Wednesday, February 20, 2013

Jem: Jewels in the Dark

Last time in the exciting and always topical world of blogging about thirty-year-old gamebooks aimed at children we traveled back in time and used this temporal anomaly mainly to screw with the minds of primitive humanity before exposing philosophy as the empty fraud that it is and returning home having learned absolutely nothing. Today we're also going to travel in time, so to speak. Back to the glorious eighties and the pop music scene that we still can't get enough of.

It was a better time. The One Percent were heroes and role-models rather than some all-powerful boogeyman somehow causing the failure of socialism and the windmill to collapse. Outrageous meant "really good" instead of denoting that something was an outrage. And the colors, man! It was like living in a beautiful PCP-powered fantasy world all the time, minus the snake attacks and roof-jumping. The music was the best part, just great stuff about real day-to-day problems like slowly becoming Asian or trying to get sexual intercourse.

 Nothing says "essential" like Rick Astley or pre-NKOTB NKOTB.

What better to pay homage to all of the above than reading a "Find Your Fate" book following the adventures of glamorous and outrageous (the good, made-up definition) pop star Jem? A little background. Find Your Fate is basically a less inspired, less morbid, direct from a Serbian bargain bin knockoff of Choose Your Own Adventure. Jem was a line of dolls for girls, that if it came out today would probably attract a bizarre cult of socially inept, hygiene deficient male twenty-somethings. There's a little more to it than that, but let's just dive in.

We get off to an appropriately rockin' start. We're at the Hard Rock Cafe in New York (It's a real place? I thought it was just something made up to sell shirts.). The music is loud, lights are flashing, we're approximating an epileptic aura, but who cares? From the first paragraph we've begun to tap into the self-destructive lifestyle that made limp eighties pop music so unforgettable.

NKOTB's Donnie after an arson arrest. This really happened.

Surprisingly, this is not a concert but rather a "fashion shoot" intended to promote a set of precious stones called the "Langley Jewels." Why this needs to be done and for what purpose is never revealed, but on the other hand bright colors! Loud noise! Yeah! 

Oh wait, it is explained. A line of "costume jewelry" based on the genuine article is coming out. I can imagine a no good dog-of-a-man trying to pass them off as genuine to women, after refusing to buy Long John Silver's. Other than that niche group, the potential consumers for a new type of costume jewelry, even in a decade where greed and conspicuous wealth was worshiped, is probably not big enough to justify an elaborate marketing campaign. 

Make no mistake, this has been an elaborate campaign, featuring "billboards, magazine ads, television commercials" and more. Jem is less concerned about the total lack of fiscal responsibility being displayed and more focused on how exciting and glamorous it all is. Because thinking will only make your head hurt and give you wrinkles, girls.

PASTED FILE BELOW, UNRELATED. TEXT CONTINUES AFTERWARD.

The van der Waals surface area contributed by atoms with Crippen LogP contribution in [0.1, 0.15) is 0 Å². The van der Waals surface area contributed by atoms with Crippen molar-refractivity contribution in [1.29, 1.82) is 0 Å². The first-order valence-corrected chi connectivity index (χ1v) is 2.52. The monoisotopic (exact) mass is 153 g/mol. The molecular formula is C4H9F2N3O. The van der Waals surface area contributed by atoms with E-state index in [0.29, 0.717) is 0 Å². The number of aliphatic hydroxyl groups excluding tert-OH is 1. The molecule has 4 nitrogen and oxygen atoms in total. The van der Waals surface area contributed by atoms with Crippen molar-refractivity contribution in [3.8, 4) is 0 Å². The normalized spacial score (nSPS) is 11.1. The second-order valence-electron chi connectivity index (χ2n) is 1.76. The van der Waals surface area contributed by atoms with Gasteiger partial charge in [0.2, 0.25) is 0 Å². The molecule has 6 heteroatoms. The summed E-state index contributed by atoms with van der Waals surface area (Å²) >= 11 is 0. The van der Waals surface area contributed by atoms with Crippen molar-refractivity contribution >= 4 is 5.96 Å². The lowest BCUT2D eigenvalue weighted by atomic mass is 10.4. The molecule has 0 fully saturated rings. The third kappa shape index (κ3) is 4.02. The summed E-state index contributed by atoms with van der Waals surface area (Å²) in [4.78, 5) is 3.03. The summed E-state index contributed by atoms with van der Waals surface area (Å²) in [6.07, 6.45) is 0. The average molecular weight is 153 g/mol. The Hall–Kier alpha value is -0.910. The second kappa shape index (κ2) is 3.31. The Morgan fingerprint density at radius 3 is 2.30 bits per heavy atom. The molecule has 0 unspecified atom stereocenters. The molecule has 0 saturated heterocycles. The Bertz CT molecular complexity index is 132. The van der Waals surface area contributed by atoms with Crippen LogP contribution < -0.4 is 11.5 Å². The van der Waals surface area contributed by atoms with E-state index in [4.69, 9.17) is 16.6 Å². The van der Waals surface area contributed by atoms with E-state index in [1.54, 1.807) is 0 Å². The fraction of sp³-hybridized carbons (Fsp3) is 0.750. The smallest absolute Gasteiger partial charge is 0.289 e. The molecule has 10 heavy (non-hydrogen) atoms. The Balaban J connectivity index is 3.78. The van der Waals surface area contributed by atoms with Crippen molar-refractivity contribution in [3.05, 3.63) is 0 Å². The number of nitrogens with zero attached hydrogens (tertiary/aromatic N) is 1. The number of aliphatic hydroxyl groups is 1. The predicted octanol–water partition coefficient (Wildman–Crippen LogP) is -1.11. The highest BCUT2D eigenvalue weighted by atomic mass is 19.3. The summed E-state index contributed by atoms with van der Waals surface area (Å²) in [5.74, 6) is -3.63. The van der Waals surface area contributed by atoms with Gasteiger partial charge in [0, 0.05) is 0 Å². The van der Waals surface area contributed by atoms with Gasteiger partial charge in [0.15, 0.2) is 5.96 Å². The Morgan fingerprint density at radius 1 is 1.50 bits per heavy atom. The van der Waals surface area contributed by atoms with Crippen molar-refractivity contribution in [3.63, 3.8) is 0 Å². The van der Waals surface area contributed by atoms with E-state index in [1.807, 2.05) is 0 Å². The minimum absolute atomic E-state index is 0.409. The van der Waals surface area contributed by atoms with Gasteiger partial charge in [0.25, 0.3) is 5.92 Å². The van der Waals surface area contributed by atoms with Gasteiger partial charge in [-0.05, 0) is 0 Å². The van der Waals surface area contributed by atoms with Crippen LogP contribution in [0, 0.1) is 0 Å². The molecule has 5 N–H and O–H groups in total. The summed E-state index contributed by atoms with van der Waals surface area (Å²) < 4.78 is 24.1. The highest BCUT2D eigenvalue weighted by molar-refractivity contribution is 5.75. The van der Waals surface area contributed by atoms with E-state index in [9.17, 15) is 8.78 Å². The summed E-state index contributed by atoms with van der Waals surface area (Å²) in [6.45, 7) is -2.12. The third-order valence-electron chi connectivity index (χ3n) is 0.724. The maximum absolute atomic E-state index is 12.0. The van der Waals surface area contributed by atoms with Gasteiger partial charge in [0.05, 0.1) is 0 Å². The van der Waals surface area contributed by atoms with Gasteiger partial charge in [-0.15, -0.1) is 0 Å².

All is not well, however, as the "rock group that loves to hate you!" makes an unwanted appearance. That's right, it's the Misfits (!!!) consisting of evil genius Pizzazz, solid back-up assistant trouble maker Roxy and half-dead, fully-crazy Stormer (!!!). They're knocking things over, breaking stuff and making threats. Apparently we're in the same New York depicted in "Escape From New York" complete with no rule of law, all against all and roaming cannibals.

No, not these Misfits. Think Jem, bad trip version.

My eyes! I'm freaking out, man!!!

Faced with this intrusion and the apparent lack of property rights it implies we're given a choice between pulling a "You want to get nuts? Let's get nuts!!!" or keeping it cool in the pocket. With a big money costume jewelry account on the line, I play it smooth. This restraint is rewarded when security removes the gate-crashers, who go rather silently after all that build-up. I mean, what happened to you Stormer? Are you selling out to The Man and becoming domesticated? I barely even know you anymore.

Anyway, it's time for the publicity party. That's your life, endless parties, fashion shoots, rock shows and, presumably, several metric tons of white powder. The earlier victory over The Band that Loves to Hate You proves somewhat empty as they make another appearance to make a bizarre announcement about how Jem is going to steal the Langley Jewels, despite having no realistic motive for doing so and every reason not to. Plus, it's Pizzazz, a girl who wrecks things, makes lots of empty and ridiculous threats and basically behaves like an eighties version of Lindsay Lohan.

You're telling me this is just a coincidence. Come on, now.

Instead of committing grand larceny I hang out with "David Michael Springer" who is the only pop star that even comes close to my level. Yeah, take that Paul Young and Nena. He proposes that we launch a sort of "Monsters of Eighties Cock Rock" tour together and since I am, at heart, a musician first and a costume jewelry shill second, I accept.

This is more important than crass capitalism featuring a product almost no one wants.

This decision, unfortunately, ends the story. The book even bitches me out for not getting to experience this incredible and no doubt exceptionally well-written and sexy mystery by remembering that my character is in a band at the worst possible moment. Had I stuck around I would have experienced emotions many times greater than what we call "fun" but this will never be. The moving hand writes and having writ, moves on.

Roxy has no mouth-to-brain filter. Also, the walls are melting again

Aaron Zehner's first novel The Foolchild Invention is available in e-book format at and Barnes & Noble.

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